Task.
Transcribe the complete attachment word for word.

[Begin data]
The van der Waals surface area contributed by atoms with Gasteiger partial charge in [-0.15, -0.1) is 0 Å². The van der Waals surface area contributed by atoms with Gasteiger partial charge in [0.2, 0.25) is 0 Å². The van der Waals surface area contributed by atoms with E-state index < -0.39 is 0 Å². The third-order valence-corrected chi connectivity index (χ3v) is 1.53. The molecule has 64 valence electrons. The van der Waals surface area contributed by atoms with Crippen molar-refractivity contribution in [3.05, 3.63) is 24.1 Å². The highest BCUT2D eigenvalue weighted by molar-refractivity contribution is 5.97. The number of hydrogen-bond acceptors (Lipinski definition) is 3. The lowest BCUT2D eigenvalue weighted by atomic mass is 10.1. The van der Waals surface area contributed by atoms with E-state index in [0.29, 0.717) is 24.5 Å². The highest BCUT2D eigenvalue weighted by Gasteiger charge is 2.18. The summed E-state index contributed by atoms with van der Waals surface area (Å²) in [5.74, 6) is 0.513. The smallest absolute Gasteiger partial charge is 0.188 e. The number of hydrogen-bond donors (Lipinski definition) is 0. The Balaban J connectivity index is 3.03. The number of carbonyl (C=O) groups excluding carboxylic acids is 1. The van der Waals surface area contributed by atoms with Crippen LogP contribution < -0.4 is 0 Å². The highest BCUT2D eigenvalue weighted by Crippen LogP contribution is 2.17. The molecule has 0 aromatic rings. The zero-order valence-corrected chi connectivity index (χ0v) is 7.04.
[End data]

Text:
The van der Waals surface area contributed by atoms with Gasteiger partial charge in [-0.15, -0.1) is 0 Å². The van der Waals surface area contributed by atoms with Gasteiger partial charge in [0.2, 0.25) is 0 Å². The van der Waals surface area contributed by atoms with E-state index < -0.39 is 0 Å². The third-order valence-corrected chi connectivity index (χ3v) is 1.53. The molecule has 64 valence electrons. The van der Waals surface area contributed by atoms with Crippen molar-refractivity contribution in [3.05, 3.63) is 24.1 Å². The highest BCUT2D eigenvalue weighted by molar-refractivity contribution is 5.97. The number of hydrogen-bond acceptors (Lipinski definition) is 3. The lowest BCUT2D eigenvalue weighted by atomic mass is 10.1. The van der Waals surface area contributed by atoms with E-state index in [0.29, 0.717) is 24.5 Å². The highest BCUT2D eigenvalue weighted by Gasteiger charge is 2.18. The summed E-state index contributed by atoms with van der Waals surface area (Å²) in [5.74, 6) is 0.513. The smallest absolute Gasteiger partial charge is 0.188 e. The number of hydrogen-bond donors (Lipinski definition) is 0. The Balaban J connectivity index is 3.03. The number of carbonyl (C=O) groups excluding carboxylic acids is 1. The van der Waals surface area contributed by atoms with Crippen LogP contribution < -0.4 is 0 Å². The highest BCUT2D eigenvalue weighted by Crippen LogP contribution is 2.17. The molecule has 0 aromatic rings. The zero-order valence-corrected chi connectivity index (χ0v) is 7.04.